NHS ‘fast tracks’ new therapy for stem cell patients

Cancer patients in England with a disease which occurs in one in three people who have a stem cell transplant are to benefit from a new drug, NHS officials have announced.

Chronic graft versus host disease is diagnosed in around a third of patients who have undergone stem cell or bone marrow transplants for blood cancers.

NHS England has fast tracked a new drug to treat the condition, which occurs when the white blood cells in the donated tissue attack the recipient’s organs and weaken the immune system.

In one in 10 cases it can be fatal.

Current treatments include chemotherapy, an antibody treatment or a targeted therapy called imatinib.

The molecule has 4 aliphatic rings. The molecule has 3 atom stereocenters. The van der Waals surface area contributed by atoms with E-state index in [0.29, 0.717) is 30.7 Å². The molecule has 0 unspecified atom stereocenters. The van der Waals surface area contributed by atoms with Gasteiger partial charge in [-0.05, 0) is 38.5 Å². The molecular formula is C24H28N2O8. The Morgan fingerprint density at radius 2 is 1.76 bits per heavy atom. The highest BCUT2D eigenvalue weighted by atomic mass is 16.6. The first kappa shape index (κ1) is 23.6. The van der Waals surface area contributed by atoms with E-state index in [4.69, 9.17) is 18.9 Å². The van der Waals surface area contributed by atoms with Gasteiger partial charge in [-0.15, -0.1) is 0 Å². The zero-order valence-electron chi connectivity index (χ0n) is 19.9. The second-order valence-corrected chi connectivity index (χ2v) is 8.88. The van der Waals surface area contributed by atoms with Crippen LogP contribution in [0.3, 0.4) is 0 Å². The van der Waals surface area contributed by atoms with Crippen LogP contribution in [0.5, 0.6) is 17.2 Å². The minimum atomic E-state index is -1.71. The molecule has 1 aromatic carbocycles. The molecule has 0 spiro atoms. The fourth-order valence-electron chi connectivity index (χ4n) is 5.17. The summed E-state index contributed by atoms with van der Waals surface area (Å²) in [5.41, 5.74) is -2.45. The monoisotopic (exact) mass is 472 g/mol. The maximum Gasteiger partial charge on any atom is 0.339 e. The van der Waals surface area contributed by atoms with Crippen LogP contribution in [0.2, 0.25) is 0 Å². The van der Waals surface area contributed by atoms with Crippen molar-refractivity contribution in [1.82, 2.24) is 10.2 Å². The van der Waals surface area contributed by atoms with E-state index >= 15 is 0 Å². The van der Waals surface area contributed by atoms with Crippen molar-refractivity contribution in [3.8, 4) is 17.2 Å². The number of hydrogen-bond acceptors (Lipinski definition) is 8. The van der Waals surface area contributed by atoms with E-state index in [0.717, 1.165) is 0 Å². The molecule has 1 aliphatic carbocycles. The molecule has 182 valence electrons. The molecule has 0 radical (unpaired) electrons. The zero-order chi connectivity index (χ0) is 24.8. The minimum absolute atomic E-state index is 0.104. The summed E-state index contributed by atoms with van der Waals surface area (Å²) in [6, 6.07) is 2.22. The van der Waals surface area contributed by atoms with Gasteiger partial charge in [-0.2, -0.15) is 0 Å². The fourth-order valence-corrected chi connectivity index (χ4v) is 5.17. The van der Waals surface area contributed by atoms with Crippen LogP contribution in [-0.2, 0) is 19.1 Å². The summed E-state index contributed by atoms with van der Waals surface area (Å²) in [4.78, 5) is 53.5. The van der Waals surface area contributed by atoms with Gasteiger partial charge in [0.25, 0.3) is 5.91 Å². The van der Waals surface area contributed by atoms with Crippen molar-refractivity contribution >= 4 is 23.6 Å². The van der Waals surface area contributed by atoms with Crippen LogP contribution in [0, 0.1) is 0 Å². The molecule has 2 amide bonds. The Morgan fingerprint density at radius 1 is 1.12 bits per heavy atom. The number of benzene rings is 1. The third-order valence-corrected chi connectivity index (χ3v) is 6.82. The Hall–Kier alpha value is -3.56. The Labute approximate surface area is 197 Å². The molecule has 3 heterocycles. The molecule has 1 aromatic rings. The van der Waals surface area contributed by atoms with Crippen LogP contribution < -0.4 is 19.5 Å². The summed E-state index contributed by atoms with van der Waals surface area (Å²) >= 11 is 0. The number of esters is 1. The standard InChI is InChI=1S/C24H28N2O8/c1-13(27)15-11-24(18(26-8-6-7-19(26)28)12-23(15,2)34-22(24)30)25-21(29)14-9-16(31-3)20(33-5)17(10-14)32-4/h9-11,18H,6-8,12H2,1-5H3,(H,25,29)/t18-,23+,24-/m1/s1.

But around half of patients with chronic graft versus host disease will not respond to these treatments.

The new drug Belumosudil, also known as Rezurock, will be offered to patients who have tried two of the current treatments without success.

Officials estimate that around 200 patients will be given the treatment over the next three years.

The once-a-day tablet works by inhibiting the proteins which are responsible for the potentially life-threatening inflammatory response caused by chronic graft versus host disease.

“This rollout is a real breakthrough for patients with graft versus host disease and it will help people living with this debilitating condition effectively manage their symptoms and enhance their quality of life and daily functioning,” said James Palmer, NHS England’s medical director for specialised services.

“It’s great news that the NHS has been able to fast track funding for a treatment which will have a significant impact for hundreds of patients over the coming years.”